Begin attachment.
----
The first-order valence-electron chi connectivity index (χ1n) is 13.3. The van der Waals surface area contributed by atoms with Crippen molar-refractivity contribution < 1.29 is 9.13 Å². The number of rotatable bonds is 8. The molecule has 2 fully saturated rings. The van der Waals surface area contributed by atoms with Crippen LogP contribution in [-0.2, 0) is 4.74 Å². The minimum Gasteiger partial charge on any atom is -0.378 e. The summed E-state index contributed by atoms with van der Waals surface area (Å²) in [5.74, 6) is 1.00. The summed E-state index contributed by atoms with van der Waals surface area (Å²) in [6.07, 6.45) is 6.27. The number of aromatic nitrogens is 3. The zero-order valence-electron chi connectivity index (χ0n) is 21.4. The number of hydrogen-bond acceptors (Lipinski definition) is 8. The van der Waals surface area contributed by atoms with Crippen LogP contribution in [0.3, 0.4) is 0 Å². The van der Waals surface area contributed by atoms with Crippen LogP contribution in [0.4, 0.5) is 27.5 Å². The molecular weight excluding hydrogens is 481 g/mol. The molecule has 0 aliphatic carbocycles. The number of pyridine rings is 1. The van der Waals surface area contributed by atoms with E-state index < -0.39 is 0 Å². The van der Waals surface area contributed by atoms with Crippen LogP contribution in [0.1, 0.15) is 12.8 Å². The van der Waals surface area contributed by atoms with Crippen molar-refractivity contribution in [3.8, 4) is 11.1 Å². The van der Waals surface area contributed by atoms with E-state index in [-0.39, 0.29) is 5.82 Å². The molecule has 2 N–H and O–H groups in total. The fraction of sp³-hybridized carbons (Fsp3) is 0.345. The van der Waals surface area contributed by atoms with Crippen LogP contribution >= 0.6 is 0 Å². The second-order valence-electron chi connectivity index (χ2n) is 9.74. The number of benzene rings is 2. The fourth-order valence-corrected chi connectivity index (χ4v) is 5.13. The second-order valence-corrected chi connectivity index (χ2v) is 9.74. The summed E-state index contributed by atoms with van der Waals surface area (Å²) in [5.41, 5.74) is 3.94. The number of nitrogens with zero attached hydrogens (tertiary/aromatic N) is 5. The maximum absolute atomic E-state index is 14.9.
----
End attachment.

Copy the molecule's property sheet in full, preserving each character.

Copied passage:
The first-order valence-electron chi connectivity index (χ1n) is 13.3. The van der Waals surface area contributed by atoms with Crippen molar-refractivity contribution < 1.29 is 9.13 Å². The number of rotatable bonds is 8. The molecule has 2 fully saturated rings. The van der Waals surface area contributed by atoms with Crippen LogP contribution in [-0.2, 0) is 4.74 Å². The minimum Gasteiger partial charge on any atom is -0.378 e. The summed E-state index contributed by atoms with van der Waals surface area (Å²) in [5.74, 6) is 1.00. The summed E-state index contributed by atoms with van der Waals surface area (Å²) in [6.07, 6.45) is 6.27. The number of aromatic nitrogens is 3. The zero-order valence-electron chi connectivity index (χ0n) is 21.4. The number of hydrogen-bond acceptors (Lipinski definition) is 8. The van der Waals surface area contributed by atoms with Crippen LogP contribution in [0.3, 0.4) is 0 Å². The van der Waals surface area contributed by atoms with Crippen LogP contribution in [0.4, 0.5) is 27.5 Å². The molecular weight excluding hydrogens is 481 g/mol. The molecule has 0 aliphatic carbocycles. The number of pyridine rings is 1. The van der Waals surface area contributed by atoms with E-state index < -0.39 is 0 Å². The van der Waals surface area contributed by atoms with Crippen LogP contribution in [0.1, 0.15) is 12.8 Å². The van der Waals surface area contributed by atoms with Crippen molar-refractivity contribution in [3.8, 4) is 11.1 Å². The van der Waals surface area contributed by atoms with E-state index in [-0.39, 0.29) is 5.82 Å². The molecule has 2 N–H and O–H groups in total. The fraction of sp³-hybridized carbons (Fsp3) is 0.345. The van der Waals surface area contributed by atoms with Crippen LogP contribution >= 0.6 is 0 Å². The second-order valence-electron chi connectivity index (χ2n) is 9.74. The number of benzene rings is 2. The fourth-order valence-corrected chi connectivity index (χ4v) is 5.13. The second-order valence-corrected chi connectivity index (χ2v) is 9.74. The summed E-state index contributed by atoms with van der Waals surface area (Å²) in [5.41, 5.74) is 3.94. The number of nitrogens with zero attached hydrogens (tertiary/aromatic N) is 5. The maximum absolute atomic E-state index is 14.9.